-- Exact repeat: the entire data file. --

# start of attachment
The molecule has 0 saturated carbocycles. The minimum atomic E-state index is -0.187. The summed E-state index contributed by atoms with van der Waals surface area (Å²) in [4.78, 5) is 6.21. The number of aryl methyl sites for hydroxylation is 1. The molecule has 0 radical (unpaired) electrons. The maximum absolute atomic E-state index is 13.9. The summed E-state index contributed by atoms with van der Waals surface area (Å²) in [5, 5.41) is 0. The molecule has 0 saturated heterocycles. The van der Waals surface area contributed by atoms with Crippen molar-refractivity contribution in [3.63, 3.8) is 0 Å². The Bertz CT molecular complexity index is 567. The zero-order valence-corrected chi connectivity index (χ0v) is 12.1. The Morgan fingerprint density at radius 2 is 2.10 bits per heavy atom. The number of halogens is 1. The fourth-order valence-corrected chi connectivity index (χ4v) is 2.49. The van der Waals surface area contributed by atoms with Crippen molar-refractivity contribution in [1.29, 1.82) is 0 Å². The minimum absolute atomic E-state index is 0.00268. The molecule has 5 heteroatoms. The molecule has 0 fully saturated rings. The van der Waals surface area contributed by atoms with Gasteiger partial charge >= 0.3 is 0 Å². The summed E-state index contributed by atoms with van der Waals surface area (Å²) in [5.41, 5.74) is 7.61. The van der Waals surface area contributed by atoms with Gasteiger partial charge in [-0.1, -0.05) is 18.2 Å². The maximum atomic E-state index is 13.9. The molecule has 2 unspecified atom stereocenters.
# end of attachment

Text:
The molecule has 0 saturated carbocycles. The minimum atomic E-state index is -0.187. The summed E-state index contributed by atoms with van der Waals surface area (Å²) in [4.78, 5) is 6.21. The number of aryl methyl sites for hydroxylation is 1. The molecule has 0 radical (unpaired) electrons. The maximum absolute atomic E-state index is 13.9. The summed E-state index contributed by atoms with van der Waals surface area (Å²) in [5, 5.41) is 0. The molecule has 0 saturated heterocycles. The van der Waals surface area contributed by atoms with Crippen molar-refractivity contribution in [3.63, 3.8) is 0 Å². The Bertz CT molecular complexity index is 567. The zero-order valence-corrected chi connectivity index (χ0v) is 12.1. The Morgan fingerprint density at radius 2 is 2.10 bits per heavy atom. The number of halogens is 1. The fourth-order valence-corrected chi connectivity index (χ4v) is 2.49. The van der Waals surface area contributed by atoms with Crippen molar-refractivity contribution in [1.29, 1.82) is 0 Å². The minimum absolute atomic E-state index is 0.00268. The molecule has 5 heteroatoms. The molecule has 0 fully saturated rings. The van der Waals surface area contributed by atoms with Gasteiger partial charge >= 0.3 is 0 Å². The summed E-state index contributed by atoms with van der Waals surface area (Å²) in [5.41, 5.74) is 7.61. The van der Waals surface area contributed by atoms with Gasteiger partial charge in [-0.1, -0.05) is 18.2 Å². The maximum atomic E-state index is 13.9. The molecule has 2 unspecified atom stereocenters.